Skip to main content

Molecular dating of caprines using ancient DNA sequences of Myotragus balearicus, an extinct endemic Balearic mammal



Myotragus balearicus was an endemic bovid from the Balearic Islands (Western Mediterranean) that became extinct around 6,000-4,000 years ago. The Myotragus evolutionary lineage became isolated in the islands most probably at the end of the Messinian crisis, when the desiccation of the Mediterranean ended, in a geological date established at 5.35 Mya. Thus, the sequences of Myotragus could be very valuable for calibrating the mammalian mitochondrial DNA clock and, in particular, the tree of the Caprinae subfamily, to which Myotragus belongs.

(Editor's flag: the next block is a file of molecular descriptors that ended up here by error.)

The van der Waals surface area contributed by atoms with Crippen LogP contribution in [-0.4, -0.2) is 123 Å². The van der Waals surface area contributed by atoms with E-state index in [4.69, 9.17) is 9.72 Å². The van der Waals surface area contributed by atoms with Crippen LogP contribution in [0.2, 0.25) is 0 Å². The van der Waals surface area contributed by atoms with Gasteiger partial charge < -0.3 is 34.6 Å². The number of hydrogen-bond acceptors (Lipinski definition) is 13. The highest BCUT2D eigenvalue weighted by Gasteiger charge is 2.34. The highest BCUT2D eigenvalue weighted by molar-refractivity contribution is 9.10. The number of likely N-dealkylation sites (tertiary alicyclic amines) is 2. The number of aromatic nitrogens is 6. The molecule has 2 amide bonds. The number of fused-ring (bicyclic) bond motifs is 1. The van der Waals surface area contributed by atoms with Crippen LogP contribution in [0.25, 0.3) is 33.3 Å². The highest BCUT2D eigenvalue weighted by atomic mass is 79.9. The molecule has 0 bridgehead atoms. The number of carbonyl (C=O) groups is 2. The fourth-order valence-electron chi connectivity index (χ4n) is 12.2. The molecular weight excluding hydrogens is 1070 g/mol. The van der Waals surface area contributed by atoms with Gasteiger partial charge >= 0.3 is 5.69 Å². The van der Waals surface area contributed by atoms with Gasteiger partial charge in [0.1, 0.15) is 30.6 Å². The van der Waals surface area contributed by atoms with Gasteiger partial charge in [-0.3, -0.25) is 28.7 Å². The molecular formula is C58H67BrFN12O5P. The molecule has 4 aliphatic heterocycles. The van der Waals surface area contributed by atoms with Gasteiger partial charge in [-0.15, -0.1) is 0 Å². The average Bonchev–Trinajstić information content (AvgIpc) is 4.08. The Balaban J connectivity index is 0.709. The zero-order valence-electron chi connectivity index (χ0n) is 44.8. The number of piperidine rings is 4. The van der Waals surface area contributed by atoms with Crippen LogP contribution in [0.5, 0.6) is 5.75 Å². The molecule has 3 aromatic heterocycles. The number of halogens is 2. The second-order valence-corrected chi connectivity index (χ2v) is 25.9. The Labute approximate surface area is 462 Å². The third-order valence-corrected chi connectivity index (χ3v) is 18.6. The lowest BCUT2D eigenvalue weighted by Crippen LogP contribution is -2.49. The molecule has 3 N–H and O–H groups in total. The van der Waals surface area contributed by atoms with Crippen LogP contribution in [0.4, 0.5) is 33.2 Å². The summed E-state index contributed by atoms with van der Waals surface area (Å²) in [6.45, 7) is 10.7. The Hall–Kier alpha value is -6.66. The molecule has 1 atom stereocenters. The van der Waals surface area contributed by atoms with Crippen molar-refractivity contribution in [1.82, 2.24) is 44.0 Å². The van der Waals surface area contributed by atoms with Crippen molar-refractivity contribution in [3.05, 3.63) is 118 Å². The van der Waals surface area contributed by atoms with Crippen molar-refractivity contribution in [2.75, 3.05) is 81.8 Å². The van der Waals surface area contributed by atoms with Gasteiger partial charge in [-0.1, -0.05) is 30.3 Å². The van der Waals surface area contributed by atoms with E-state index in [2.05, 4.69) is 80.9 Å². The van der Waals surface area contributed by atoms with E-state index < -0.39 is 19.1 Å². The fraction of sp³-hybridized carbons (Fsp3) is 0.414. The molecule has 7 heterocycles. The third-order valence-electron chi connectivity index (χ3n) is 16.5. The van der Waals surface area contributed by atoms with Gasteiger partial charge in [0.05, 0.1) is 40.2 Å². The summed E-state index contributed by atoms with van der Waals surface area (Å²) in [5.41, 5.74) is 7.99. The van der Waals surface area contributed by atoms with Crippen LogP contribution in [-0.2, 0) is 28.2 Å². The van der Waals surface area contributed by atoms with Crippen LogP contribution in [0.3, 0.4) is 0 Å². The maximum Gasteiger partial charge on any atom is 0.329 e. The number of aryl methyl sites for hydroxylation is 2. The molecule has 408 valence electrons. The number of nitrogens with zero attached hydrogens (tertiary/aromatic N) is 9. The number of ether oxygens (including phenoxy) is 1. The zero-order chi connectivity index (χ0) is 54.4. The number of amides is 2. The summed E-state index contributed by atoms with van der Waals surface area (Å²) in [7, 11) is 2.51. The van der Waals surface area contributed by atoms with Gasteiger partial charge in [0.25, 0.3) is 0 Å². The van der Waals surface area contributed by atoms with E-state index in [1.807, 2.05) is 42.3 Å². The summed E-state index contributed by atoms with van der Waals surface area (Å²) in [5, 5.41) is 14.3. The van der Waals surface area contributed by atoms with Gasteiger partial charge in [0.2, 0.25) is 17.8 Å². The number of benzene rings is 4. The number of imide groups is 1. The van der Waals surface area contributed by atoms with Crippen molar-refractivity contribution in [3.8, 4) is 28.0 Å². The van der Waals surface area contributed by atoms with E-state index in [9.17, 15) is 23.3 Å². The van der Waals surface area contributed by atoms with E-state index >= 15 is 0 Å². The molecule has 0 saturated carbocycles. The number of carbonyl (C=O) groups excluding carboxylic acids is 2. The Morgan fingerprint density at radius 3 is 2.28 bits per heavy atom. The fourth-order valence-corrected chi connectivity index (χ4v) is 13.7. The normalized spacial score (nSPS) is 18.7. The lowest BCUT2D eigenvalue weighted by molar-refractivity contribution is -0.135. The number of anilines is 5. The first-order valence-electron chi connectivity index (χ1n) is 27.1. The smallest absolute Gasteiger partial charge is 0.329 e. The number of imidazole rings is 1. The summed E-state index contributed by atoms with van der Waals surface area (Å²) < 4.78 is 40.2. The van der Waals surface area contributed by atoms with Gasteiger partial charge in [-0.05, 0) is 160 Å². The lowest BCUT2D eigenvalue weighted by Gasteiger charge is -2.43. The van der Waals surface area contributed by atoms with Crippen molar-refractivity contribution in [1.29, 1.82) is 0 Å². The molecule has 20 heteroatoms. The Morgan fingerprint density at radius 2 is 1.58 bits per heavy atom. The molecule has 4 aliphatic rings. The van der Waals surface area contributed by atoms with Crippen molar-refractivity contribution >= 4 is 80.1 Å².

We have retrieved the complete mitochondrial cytochrome b gene (1,143 base pairs), plus fragments of the mitochondrial 12S gene and the nuclear 28S rDNA multi-copy gene from a well preserved Myotragus subfossil bone. The best resolved phylogenetic trees, obtained with the cytochrome b gene, placed Myotragus in a position basal to the Ovis group. Using the calibration provided by the isolation of Balearic Islands, we calculated that the initial radiation of caprines can be dated at 6.2 ± 0.4 Mya. In addition, alpine and southern chamois, considered until recently the same species, split around 1.6 ± 0.3 Mya, indicating that the two chamois species have been separated much longer than previously thought.